This post was originally published by Outside Magazine
In December 2012, Juliana Buhring became the fastest (and first) woman to circumnavigate the world by bicycle, a 152-day feat that spanned some 18,000 miles, four continents, 19 countries, and 29 tire punctures. It earned her a Guinness World Record and fans all over the globe.
Buhring’s adventure—which was even more impressive considering her lack of prior cycling experience—served as compelling inspiration for her second book, This Road I Ride: Sometimes It Takes Losing Everything to Find Yourself (W.W. Norton), which will be released in the U.S. on May 24. (Her bestselling 2007 memoir, Not Without My Sister, chronicled her tumultuous childhood in a religious cult.) Buhring, who lives in Sorrento, Italy, describes the triumphs and tribulations of her round-the-world journey—among them, the kindness of road angels, a gastrointestinal disaster in India, and teaching herself how to repair her trusty bike, Pegasus.
Buhring, 34, took a break from a promo tour in Europe to speak with Outside about the writing process, give an update on Pegasus, and preview her next adventure: the Race Across America, her first supported event, this June.
OUTSIDE: Writing a book is a journey much like a long-distance ride. What was this one like for you?
BUHRING: During the ride, I had to keep a logbook for the record, and it was like a diary, with feelings I would jot down and things that would happen along the way. So when I got back, I had this book basically written. I started putting it in a better format, then I lost the desire for a couple of years. Then I got a book deal and I had to write it. The logbook triggered a lot of stories and emotions I’d forgotten about. Because I wrote the diary as it was happening, it gives you the impression that you’re on the journey with me.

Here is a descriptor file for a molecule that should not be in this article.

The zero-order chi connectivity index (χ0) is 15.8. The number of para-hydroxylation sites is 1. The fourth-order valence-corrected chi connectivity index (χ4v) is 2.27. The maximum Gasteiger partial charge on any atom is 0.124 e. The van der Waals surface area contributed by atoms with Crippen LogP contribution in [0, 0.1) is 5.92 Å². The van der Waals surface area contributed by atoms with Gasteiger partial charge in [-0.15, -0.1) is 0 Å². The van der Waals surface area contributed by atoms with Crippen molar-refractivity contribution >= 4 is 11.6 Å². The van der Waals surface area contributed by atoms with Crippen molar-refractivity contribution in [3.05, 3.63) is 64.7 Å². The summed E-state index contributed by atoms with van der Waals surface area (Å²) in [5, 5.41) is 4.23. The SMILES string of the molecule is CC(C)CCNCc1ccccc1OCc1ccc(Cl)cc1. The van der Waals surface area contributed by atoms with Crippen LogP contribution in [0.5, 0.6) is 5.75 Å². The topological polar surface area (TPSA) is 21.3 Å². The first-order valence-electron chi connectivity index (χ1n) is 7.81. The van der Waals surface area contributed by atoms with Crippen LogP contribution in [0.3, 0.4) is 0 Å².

The original title was supposed to be Falling Off Bicycles, which is the theme of my cycling career. But the publisher wanted something more dramatic and less comical. I think [the original] is pretty brilliant, and it’s still my first choice.
Pegasus himself was a central character. What happened to him?
It’s a sad story. I lost Pegasus. The bike manufacturer who gave him to me took him back at the end, which rather broke my heart, since by the end I had changed everything on the bike with my own money—all the parts and the tires and everything. The only thing that was theirs was the frame. And he was covered in all these bumps, scratches, and stickers.
It broke my heart to leave him. But that was the deal. They said they wanted him for their museum, but they don’t even have a museum, so he’s actually sitting in their warehouse. Poor thing, gone to pasture.
What are you most looking forward to about your first supported race?
Riding with good food, or at least readily available food. And I’m looking forward to having my particular crew behind me. They’re all long-distance cyclists and all hysterical comedians. I’m going to laugh across America.
What’s up next after that?
I’m planning a ride in November across Burma and Laos—not a race, but a ride. Some people want me to race more than ride, and I will eventually. But what I really want to do is ride from the tip of Alaska to the tip of South America. I have a list, and it’s growing ever larger. I have no plans of stopping.
This post was originally published by Outside MagazinePublished in